Henry Ford is a household name when it comes to talking about automobiles. His genius profoundly impacted the lives of middle-class Americans. Know The Fact brings you the story of one of the greatest pioneers of 20th century America, Henry Ford.
Henry Ford was born on July 30, 1863, and was an American industrialist and business tycoon. Henry Ford famously founded the Ford Motor Company. He also developed the assembly line technique of mass production. Ford famously invented the first automobile that was affordable for middle-class Americans. This transformed the automobile into an economical means of transportation, rather than a luxurious asset only accessible to the rich.
Early Beginnings and Early Creations
At the age of 18, Ford came into contact with the internal-combustion engine for the first time. He started working part-time for the Westinghouse Engine Company. During his spare time, he built a small tractor, which he called a “farm locomotive.” The locomotive used an old mowing machine for its chassis and a homemade steam engine for power. In 1888, Ford became the chief engineer at the main Detroit Edison Company plant. He did not have regular hours and used to be on call 24 hours a day to maintain electric service in the city. This gave him a lot of spare time so he made his first working gasoline engine in 1893. In 1896, he completed his first horseless carriage, which he called the “Quadricycle.” Unlike many inventors, Ford sold his inventions to finance his next invention, and so on and so forth. He created several racing cars between these years, including the “999” racer famously driven by Barney Oldfield. His racing cars set several new speed records.
A Bumpy Road
After years of hard work, in 1903, Ford was finally ready to unveil an automobile for the market. He marketed it under the name of the Ford Motor Company, which was backed by ordinary citizens. The venture was a success. Unfortunately, the company was threatened by the Association of Licensed Automobile Manufacturers with being put out of business. The reason was that Ford was
not a licenced manufacturer, as he had been denied by the association. The association wanted to reserve all the profits for its own members. The power of the association lay in their claim to the Selden patent, which Ford opined was preposterous. Ford fought a court case against the association but lost in 1909. He emerged victorious, In the eyes of the public, Ford was a hero.
Behold the Model T!
In October 1908, Henry Ford announced the public release of the Model T. He announced that he would build a car for the general public. Over the span of 19 years, about 15,500,000 Model Ts were sold in the United States; more than 1,000,000 were sold in Canada, and 250,000 were sold in Great Britain. The Ford Motor Company was responsible for half of the world’s automobile production. In 1914, Ford increased the daily wage for his workers to $5 for an eight-hour shift. This was compared to the $2.34 for a nine-hour daily wage, the average in the industry. The Model T brought about one of the greatest and most rapid historic changes in the lives of the common people. It ended the isolation of farmers on remote farms. Horses disappeared, and it ushered in the agricultural revolution. The automobile became the symbol of the American economy. It led to urbanisation and to the building of the world’s finest highway system.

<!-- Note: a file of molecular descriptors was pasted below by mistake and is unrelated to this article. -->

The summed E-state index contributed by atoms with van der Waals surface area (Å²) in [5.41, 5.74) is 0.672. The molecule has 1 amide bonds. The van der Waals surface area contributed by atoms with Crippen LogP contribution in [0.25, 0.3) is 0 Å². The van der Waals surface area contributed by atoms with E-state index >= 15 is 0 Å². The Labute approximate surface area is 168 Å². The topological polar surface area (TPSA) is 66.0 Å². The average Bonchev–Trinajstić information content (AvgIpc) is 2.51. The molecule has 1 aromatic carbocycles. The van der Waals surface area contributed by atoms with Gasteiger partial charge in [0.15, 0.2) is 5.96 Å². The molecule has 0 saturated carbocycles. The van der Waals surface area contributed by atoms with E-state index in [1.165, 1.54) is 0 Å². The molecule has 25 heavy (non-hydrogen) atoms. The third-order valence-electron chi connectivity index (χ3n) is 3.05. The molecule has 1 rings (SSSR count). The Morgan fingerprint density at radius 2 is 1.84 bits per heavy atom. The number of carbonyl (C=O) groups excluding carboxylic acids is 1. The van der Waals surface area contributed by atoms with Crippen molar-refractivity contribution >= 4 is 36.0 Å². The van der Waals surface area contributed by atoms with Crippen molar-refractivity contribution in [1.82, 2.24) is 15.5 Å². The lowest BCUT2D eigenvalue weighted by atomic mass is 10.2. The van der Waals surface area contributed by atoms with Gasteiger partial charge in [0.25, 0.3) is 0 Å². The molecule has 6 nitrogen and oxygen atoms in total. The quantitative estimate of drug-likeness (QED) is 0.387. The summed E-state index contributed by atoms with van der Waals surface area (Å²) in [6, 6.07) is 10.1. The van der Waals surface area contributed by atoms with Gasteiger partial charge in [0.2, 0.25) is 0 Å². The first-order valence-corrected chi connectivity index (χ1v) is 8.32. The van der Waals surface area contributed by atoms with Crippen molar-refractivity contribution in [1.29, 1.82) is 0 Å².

In the Dodge brothers’ case,
Ford named their son Edsel the president of Ford Motor Company in 1919. However, he maintained total control over the company’s operations. Ford faced a legal battle against his stockholders, which was led by Horace and John Dodge. After the incident, he bought out all minority stockholders by 1920. In 1927, Ford’s massive industrial complex built along the banks of the River Rouge in Michigan included a glass factory, steel mill, assembly line, and all other necessary components of automotive production.
The Model A and the UAW
In December, he stopped the production of the Model T and introduced the new Model A. The Model A was equipped with better horsepower, brakes, and other improvements. Unfortunately, the Model A was not a spectacular success. It was outsold by General Motors’ Chevrolet and Plymouth made by Chrysler. The Model A was discontinued in 1931. Despite the introduction of the V-8 engine in 1932, Ford Motor Company had fallen to third place in automotive sales by 1936. During the Great Depression, Ford dropped the minimum wage from $7 to $4. Ford was against the unionisation of labour and refused to sign a contract with the United Automobile Workers (UAW) even after his competitors did so. Henry Ford even considered shutting down the Ford Motor Company to avoid the contract. The company finally signed its first contract with the UAW in 1941. Henry Ford passed away in 1947, aged 83. He passed the presidency of the company to his grandson Henry Ford II in 1945, as his son Edsel Ford passed away in 1943.